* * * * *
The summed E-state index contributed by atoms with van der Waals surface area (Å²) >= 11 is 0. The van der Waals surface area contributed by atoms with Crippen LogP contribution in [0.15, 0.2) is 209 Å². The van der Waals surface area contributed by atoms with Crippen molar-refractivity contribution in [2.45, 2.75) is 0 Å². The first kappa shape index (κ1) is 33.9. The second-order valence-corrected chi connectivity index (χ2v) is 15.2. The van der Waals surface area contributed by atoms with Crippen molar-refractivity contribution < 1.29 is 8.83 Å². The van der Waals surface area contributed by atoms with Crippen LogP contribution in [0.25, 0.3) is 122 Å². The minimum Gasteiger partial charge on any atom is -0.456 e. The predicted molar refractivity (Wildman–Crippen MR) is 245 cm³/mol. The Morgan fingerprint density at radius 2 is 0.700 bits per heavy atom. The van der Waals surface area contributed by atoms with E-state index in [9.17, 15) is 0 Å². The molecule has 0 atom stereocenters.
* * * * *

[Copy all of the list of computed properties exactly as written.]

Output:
The summed E-state index contributed by atoms with van der Waals surface area (Å²) >= 11 is 0. The van der Waals surface area contributed by atoms with Crippen LogP contribution in [0.15, 0.2) is 209 Å². The van der Waals surface area contributed by atoms with Crippen molar-refractivity contribution in [2.45, 2.75) is 0 Å². The first kappa shape index (κ1) is 33.9. The second-order valence-corrected chi connectivity index (χ2v) is 15.2. The van der Waals surface area contributed by atoms with Crippen molar-refractivity contribution < 1.29 is 8.83 Å². The van der Waals surface area contributed by atoms with Crippen LogP contribution in [0.25, 0.3) is 122 Å². The minimum Gasteiger partial charge on any atom is -0.456 e. The predicted molar refractivity (Wildman–Crippen MR) is 245 cm³/mol. The Morgan fingerprint density at radius 2 is 0.700 bits per heavy atom. The van der Waals surface area contributed by atoms with E-state index in [9.17, 15) is 0 Å². The molecule has 0 atom stereocenters.